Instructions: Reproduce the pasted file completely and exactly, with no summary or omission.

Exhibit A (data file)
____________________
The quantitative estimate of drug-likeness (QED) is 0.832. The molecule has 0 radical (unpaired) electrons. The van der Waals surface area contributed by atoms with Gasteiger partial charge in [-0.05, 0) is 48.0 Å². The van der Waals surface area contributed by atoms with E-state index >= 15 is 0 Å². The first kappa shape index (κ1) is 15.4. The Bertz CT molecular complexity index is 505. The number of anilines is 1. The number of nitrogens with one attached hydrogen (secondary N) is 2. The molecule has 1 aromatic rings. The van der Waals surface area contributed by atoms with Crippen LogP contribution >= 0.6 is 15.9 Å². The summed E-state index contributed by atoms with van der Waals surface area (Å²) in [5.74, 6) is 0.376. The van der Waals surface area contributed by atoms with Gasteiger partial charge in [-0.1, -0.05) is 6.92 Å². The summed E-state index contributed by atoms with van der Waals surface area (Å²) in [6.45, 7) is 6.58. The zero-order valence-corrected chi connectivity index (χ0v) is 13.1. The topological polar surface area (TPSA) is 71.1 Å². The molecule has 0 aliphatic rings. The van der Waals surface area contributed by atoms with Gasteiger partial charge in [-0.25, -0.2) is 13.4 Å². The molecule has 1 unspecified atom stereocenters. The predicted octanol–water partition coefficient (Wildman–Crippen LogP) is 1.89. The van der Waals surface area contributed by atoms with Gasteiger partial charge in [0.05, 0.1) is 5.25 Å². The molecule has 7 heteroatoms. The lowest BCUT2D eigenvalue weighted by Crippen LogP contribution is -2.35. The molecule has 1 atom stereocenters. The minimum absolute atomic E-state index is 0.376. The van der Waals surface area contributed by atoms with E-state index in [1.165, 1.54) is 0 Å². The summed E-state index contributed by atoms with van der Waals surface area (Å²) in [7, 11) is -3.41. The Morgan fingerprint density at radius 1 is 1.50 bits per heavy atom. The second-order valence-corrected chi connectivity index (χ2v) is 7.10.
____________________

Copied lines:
The quantitative estimate of drug-likeness (QED) is 0.832. The molecule has 0 radical (unpaired) electrons. The van der Waals surface area contributed by atoms with Gasteiger partial charge in [-0.05, 0) is 48.0 Å². The van der Waals surface area contributed by atoms with E-state index >= 15 is 0 Å². The first kappa shape index (κ1) is 15.4. The Bertz CT molecular complexity index is 505. The number of anilines is 1. The number of nitrogens with one attached hydrogen (secondary N) is 2. The molecule has 1 aromatic rings. The van der Waals surface area contributed by atoms with Crippen LogP contribution >= 0.6 is 15.9 Å². The summed E-state index contributed by atoms with van der Waals surface area (Å²) in [5.74, 6) is 0.376. The van der Waals surface area contributed by atoms with Gasteiger partial charge in [-0.1, -0.05) is 6.92 Å². The summed E-state index contributed by atoms with van der Waals surface area (Å²) in [6.45, 7) is 6.58. The zero-order valence-corrected chi connectivity index (χ0v) is 13.1. The topological polar surface area (TPSA) is 71.1 Å². The molecule has 0 aliphatic rings. The van der Waals surface area contributed by atoms with Gasteiger partial charge in [-0.25, -0.2) is 13.4 Å². The molecule has 1 unspecified atom stereocenters. The predicted octanol–water partition coefficient (Wildman–Crippen LogP) is 1.89. The van der Waals surface area contributed by atoms with Gasteiger partial charge in [0.05, 0.1) is 5.25 Å². The molecule has 7 heteroatoms. The lowest BCUT2D eigenvalue weighted by Crippen LogP contribution is -2.35. The molecule has 1 atom stereocenters. The minimum absolute atomic E-state index is 0.376. The van der Waals surface area contributed by atoms with E-state index in [1.165, 1.54) is 0 Å². The summed E-state index contributed by atoms with van der Waals surface area (Å²) in [7, 11) is -3.41. The Morgan fingerprint density at radius 1 is 1.50 bits per heavy atom. The second-order valence-corrected chi connectivity index (χ2v) is 7.10.